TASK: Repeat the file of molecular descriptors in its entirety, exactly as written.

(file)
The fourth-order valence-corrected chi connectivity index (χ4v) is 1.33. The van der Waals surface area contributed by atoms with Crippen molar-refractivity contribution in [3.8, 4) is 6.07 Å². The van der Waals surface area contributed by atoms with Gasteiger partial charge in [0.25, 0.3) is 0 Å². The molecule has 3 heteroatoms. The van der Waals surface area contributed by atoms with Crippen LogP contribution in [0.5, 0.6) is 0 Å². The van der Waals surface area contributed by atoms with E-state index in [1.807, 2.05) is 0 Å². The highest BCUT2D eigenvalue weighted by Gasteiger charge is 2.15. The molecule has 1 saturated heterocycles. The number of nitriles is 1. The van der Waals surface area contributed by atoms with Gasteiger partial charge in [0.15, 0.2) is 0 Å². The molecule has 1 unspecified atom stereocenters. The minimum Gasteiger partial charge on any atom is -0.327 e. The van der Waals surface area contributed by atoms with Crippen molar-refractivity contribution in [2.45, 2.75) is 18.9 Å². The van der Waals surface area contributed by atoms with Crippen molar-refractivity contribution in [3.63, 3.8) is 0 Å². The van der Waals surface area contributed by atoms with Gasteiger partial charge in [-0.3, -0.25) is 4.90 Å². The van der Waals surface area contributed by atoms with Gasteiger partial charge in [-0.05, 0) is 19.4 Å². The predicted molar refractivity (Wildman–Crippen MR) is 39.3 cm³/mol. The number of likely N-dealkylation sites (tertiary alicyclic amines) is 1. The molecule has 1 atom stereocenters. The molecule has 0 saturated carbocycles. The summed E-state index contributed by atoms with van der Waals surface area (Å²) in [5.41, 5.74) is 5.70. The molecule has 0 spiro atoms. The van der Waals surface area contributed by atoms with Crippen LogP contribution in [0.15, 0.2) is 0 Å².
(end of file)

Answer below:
The fourth-order valence-corrected chi connectivity index (χ4v) is 1.33. The van der Waals surface area contributed by atoms with Crippen molar-refractivity contribution in [3.8, 4) is 6.07 Å². The van der Waals surface area contributed by atoms with Gasteiger partial charge in [0.25, 0.3) is 0 Å². The molecule has 3 heteroatoms. The van der Waals surface area contributed by atoms with Crippen LogP contribution in [0.5, 0.6) is 0 Å². The van der Waals surface area contributed by atoms with E-state index in [1.807, 2.05) is 0 Å². The highest BCUT2D eigenvalue weighted by Gasteiger charge is 2.15. The molecule has 1 saturated heterocycles. The number of nitriles is 1. The van der Waals surface area contributed by atoms with Gasteiger partial charge in [0.15, 0.2) is 0 Å². The molecule has 1 unspecified atom stereocenters. The minimum Gasteiger partial charge on any atom is -0.327 e. The van der Waals surface area contributed by atoms with Crippen molar-refractivity contribution in [2.45, 2.75) is 18.9 Å². The van der Waals surface area contributed by atoms with Crippen molar-refractivity contribution in [3.63, 3.8) is 0 Å². The van der Waals surface area contributed by atoms with Gasteiger partial charge in [-0.3, -0.25) is 4.90 Å². The van der Waals surface area contributed by atoms with Gasteiger partial charge in [-0.05, 0) is 19.4 Å². The predicted molar refractivity (Wildman–Crippen MR) is 39.3 cm³/mol. The number of likely N-dealkylation sites (tertiary alicyclic amines) is 1. The molecule has 1 atom stereocenters. The molecule has 0 saturated carbocycles. The summed E-state index contributed by atoms with van der Waals surface area (Å²) in [5.41, 5.74) is 5.70. The molecule has 0 spiro atoms. The van der Waals surface area contributed by atoms with Crippen LogP contribution in [0.15, 0.2) is 0 Å².